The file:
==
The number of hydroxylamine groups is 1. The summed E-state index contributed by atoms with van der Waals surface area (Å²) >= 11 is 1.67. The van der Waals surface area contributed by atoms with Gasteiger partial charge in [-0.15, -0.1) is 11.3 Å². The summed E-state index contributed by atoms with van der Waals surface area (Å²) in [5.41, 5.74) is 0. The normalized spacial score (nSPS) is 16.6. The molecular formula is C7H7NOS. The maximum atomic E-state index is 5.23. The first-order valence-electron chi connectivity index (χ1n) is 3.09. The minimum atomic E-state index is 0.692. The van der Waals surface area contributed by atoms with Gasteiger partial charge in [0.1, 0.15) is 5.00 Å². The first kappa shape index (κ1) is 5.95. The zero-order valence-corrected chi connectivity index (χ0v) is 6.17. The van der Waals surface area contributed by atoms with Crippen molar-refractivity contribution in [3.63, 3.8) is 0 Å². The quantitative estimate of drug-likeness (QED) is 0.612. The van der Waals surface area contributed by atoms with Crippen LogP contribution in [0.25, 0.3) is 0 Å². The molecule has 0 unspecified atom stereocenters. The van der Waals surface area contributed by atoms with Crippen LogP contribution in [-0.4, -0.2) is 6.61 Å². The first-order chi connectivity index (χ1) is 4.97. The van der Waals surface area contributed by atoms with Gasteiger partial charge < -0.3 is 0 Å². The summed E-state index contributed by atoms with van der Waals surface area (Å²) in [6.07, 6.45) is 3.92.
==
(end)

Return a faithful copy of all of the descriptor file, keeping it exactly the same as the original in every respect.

The number of hydroxylamine groups is 1. The summed E-state index contributed by atoms with van der Waals surface area (Å²) >= 11 is 1.67. The van der Waals surface area contributed by atoms with Gasteiger partial charge in [-0.15, -0.1) is 11.3 Å². The summed E-state index contributed by atoms with van der Waals surface area (Å²) in [5.41, 5.74) is 0. The normalized spacial score (nSPS) is 16.6. The molecular formula is C7H7NOS. The maximum atomic E-state index is 5.23. The first-order valence-electron chi connectivity index (χ1n) is 3.09. The minimum atomic E-state index is 0.692. The van der Waals surface area contributed by atoms with Gasteiger partial charge in [0.1, 0.15) is 5.00 Å². The first kappa shape index (κ1) is 5.95. The zero-order valence-corrected chi connectivity index (χ0v) is 6.17. The van der Waals surface area contributed by atoms with Crippen molar-refractivity contribution in [3.63, 3.8) is 0 Å². The quantitative estimate of drug-likeness (QED) is 0.612. The van der Waals surface area contributed by atoms with Crippen LogP contribution in [0.25, 0.3) is 0 Å². The molecule has 0 unspecified atom stereocenters. The van der Waals surface area contributed by atoms with Crippen LogP contribution in [-0.4, -0.2) is 6.61 Å². The first-order chi connectivity index (χ1) is 4.97. The van der Waals surface area contributed by atoms with Gasteiger partial charge < -0.3 is 0 Å². The summed E-state index contributed by atoms with van der Waals surface area (Å²) in [6.07, 6.45) is 3.92.